This indicator measures a government’s commitment to secondary education for girls in terms of access, enrollment, and retention. MCC uses this indicator for Scorecard LMICs only.
Relationship to Growth & Poverty Reduction
Access to continued education beyond the primary level solidifies the benefits associated with girls’ primary education. Secondary education for girls ensures they receive both the benefits of primary education and the additional benefits linked to further education. Empirical research consistently shows a strong positive correlation between girls’ secondary education and faster economic growth, higher wages for women, slower population growth, and increased labor productivity. 1 According to one estimate, a 1 percent increase in proportion of women enrolled in secondary school will generate a 0.3 percent growth in annual per-capita income. 2 A large body of literature also shows that increasing a mother’s schooling has large effect on her children’s health, schooling, and adult productivity. 3 The social benefits of female education are also demonstrated through postponed marriage and pregnancy, lower fertility rates, decreased child and maternal mortality, reduced transmission of hiv, and greater educational achievement by children. 4
The Girls’ Secondary Education Enrolment Ratio indicator measures the number of female pupils enrolled in lower secondary school (regardless of age), expressed as a percentage of the total female population of the standard age of enrolment for lower secondary education. Lower secondary school is defined as a program typically designed to complete the development of basic skills and knowledge which began at the primary level. In many countries, the educational aim is to lay the foundation for lifelong learning and individual development. The programs at this level are usually on a subject-oriented pattern, requiring specialized teachers for each subject area. The end of this level often coincides with the end of compulsory education. For fy15, MCC will use the most recent UNESCO data from 2008 – 2013.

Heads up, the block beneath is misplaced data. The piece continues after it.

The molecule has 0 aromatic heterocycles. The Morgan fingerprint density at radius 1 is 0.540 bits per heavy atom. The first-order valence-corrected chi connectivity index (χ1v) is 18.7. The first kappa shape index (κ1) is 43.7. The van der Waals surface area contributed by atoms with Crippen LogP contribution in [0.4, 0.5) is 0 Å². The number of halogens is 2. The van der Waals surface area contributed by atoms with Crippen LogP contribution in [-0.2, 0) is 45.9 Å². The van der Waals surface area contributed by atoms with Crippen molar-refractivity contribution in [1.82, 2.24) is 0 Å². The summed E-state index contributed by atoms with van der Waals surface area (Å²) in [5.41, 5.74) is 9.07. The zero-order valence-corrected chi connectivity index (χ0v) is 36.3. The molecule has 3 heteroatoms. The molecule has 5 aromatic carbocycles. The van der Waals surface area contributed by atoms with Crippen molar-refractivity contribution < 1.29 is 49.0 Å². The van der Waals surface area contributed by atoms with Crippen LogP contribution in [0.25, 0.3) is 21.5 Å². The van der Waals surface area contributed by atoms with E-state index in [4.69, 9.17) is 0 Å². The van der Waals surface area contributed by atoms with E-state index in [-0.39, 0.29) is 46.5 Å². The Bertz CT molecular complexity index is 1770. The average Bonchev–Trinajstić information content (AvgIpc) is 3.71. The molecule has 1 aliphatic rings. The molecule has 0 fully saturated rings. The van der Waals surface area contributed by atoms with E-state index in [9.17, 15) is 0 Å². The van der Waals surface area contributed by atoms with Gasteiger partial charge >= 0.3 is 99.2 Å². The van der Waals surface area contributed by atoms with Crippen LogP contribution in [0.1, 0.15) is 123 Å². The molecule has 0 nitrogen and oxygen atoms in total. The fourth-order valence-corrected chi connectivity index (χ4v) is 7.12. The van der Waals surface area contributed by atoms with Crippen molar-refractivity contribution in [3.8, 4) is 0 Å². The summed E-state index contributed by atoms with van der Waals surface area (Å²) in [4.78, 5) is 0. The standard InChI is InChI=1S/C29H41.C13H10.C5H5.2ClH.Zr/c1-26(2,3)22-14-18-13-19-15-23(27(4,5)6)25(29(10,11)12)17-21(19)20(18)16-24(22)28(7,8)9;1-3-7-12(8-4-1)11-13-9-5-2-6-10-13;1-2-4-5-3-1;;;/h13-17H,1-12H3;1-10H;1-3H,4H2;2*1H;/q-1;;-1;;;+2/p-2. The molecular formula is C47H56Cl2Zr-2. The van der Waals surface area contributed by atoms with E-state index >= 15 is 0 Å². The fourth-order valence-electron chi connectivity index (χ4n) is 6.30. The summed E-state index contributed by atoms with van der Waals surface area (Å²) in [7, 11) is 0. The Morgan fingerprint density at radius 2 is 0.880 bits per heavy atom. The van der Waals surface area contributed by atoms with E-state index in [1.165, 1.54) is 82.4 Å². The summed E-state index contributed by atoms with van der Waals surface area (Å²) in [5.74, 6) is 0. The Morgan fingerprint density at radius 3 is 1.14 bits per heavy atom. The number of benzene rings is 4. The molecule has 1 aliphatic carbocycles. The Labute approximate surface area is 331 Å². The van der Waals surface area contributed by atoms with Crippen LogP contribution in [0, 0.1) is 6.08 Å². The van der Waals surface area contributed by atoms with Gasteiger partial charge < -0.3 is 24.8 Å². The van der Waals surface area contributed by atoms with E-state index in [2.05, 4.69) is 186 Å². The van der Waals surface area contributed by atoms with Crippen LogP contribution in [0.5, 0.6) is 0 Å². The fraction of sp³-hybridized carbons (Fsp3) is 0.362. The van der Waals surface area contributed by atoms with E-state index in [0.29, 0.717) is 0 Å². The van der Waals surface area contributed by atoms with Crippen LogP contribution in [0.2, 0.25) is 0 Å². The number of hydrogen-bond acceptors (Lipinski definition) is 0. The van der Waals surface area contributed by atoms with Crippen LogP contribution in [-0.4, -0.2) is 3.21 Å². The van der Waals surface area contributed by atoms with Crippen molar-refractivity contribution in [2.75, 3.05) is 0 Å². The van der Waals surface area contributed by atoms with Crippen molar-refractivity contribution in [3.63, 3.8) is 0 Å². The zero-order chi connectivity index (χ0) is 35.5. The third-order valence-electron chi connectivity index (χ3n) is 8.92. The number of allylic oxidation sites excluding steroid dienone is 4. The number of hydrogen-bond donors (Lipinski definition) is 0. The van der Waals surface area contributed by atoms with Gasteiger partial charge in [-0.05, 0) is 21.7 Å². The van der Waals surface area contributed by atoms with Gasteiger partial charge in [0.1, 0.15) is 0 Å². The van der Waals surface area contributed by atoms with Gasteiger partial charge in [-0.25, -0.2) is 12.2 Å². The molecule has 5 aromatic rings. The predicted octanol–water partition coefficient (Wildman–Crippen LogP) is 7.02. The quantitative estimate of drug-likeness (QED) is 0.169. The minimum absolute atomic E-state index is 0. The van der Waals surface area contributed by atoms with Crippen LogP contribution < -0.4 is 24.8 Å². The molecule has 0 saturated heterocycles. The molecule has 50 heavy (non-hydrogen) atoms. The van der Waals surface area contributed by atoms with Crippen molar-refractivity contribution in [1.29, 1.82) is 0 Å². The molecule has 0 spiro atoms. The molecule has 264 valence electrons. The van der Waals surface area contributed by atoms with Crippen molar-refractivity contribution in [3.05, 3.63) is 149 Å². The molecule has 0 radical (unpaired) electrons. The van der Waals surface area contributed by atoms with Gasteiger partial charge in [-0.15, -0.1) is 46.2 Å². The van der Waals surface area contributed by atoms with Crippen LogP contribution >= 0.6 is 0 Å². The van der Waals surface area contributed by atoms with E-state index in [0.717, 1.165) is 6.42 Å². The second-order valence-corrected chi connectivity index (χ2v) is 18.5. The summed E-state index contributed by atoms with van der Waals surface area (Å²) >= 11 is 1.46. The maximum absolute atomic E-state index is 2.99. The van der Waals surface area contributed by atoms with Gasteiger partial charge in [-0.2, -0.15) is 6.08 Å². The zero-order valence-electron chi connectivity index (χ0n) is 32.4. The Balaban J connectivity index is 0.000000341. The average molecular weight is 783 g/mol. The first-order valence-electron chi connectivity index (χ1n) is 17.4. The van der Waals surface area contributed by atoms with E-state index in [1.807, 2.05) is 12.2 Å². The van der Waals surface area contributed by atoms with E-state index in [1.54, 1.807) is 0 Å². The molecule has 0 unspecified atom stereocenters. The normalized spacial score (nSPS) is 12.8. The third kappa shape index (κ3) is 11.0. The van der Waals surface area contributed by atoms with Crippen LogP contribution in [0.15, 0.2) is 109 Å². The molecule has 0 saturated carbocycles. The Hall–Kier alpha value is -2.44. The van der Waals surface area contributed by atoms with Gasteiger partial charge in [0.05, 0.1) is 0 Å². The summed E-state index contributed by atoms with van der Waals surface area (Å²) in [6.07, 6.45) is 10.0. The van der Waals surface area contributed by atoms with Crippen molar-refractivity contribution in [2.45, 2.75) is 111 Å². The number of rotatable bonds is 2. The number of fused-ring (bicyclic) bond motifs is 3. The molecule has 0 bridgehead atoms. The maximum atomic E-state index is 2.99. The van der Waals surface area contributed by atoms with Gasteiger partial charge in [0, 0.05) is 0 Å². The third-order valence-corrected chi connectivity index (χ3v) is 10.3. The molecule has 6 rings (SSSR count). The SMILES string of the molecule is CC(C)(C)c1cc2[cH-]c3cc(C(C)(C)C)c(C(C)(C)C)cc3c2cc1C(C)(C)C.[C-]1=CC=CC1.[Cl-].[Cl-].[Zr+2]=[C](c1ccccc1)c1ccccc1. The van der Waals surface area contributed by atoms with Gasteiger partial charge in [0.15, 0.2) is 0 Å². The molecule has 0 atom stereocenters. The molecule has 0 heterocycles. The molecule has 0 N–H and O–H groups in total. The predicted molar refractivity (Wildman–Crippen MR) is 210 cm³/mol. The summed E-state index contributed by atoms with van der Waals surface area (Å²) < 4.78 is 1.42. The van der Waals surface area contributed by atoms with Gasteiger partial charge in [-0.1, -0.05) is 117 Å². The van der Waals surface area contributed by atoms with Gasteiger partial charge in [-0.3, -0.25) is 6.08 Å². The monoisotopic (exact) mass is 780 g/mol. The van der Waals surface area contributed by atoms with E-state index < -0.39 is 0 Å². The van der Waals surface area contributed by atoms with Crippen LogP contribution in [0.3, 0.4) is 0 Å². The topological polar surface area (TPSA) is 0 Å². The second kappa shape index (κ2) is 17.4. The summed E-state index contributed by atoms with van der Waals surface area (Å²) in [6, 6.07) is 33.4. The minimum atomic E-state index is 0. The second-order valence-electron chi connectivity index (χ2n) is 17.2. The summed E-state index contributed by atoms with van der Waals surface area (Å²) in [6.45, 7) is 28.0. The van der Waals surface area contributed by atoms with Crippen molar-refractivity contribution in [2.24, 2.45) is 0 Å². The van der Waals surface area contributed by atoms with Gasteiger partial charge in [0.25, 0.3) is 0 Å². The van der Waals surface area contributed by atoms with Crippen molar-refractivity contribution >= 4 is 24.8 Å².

- 1. Behrman, Jere R. and Anil B. Deolalikar. 1995. Are there differential returns to schooling by gender? The case of Indonesian labor markets. Oxford Bulletin of Economics and Statistics, 57(1): 97-117. Chen, Derek H. C. 2004. Gender Equality and Economic Development: The Role for Information and Communication Technologies. World Bank Policy Research Working Paper 3285. David Dollar and Roberta Gatti. 1999. Gender inequality, income, and growth: Are good times good for women? World Bank Policy Research Report on Gender and Development Working Paper Series No. 1. World Bank: Washington, D.C. Deolalikar, Anil B. 1993. Gender Differences in the Returns to Schooling and in School Enrollment Rates in Indonesia. Journal of Human Resources 28 (4): 899–932. Klasen, Stephan. 2002. Low Schooling for Girls, Slower Growth for All? World Bank Economic Review 16(3): 345-373. Mathur, Ashok and Rajendra P. Mamgain. 2004. Human capital stocks: Their level of utilization and economic development in India, Indian Journal of Labour Economics 47(4): 655-75. Psacharopoulos, George and Harry Anthony Patrinos. 2004. Returns to investment in education: a further update. Education Economics 12(2): 111-134. Raza, Moonis, and H. Ramachandran. 1990. Schooling and Rural Transformation. New Delhi: Vikas for National Institute of Educational Planning and Administration. Schultz, T. Paul. 1993. Returns to women’s schooling. In Elizabeth King and M. Anne Hill, eds., Women’s Education in Developing Countries: Barriers, Benefits, and Policy. Baltimore: Johns Hopkins Press. Schultz, T. Paul. 1999. Health and schooling investments in Africa. The Journal of Economic Perspectives, 13(3): 67-88. Schultz, T. Paul. 2002. Why governments should invest more to educate girls. World Development 30(2): 212. Self, Sharmistha and Richard Grawbowski. 2004. Does education at all levels cause growth? India, a case study. Economics of Education Review, 23: 47-55. Smith, Lisa C. and Lawrence Haddad. 2002. How potent is economic growth in reducing undernutrition? What are the pathways of impact? New cross-country evidence. Economic Development and Cultural Change, 51(1): 55-76. Tilak, Jandhyala B. G. 1990. Education and earnings: Gender differences in India, International Journal of Development Planning Literature 5(4): 131-39. Tilak, Jandhyala B. G. Post-elementary Education, Poverty and Development in India. 1994. World Bank. 2001. Engendering Development: Through Gender Equality in Rights, Resources, and Voice. New York: Oxford University Press
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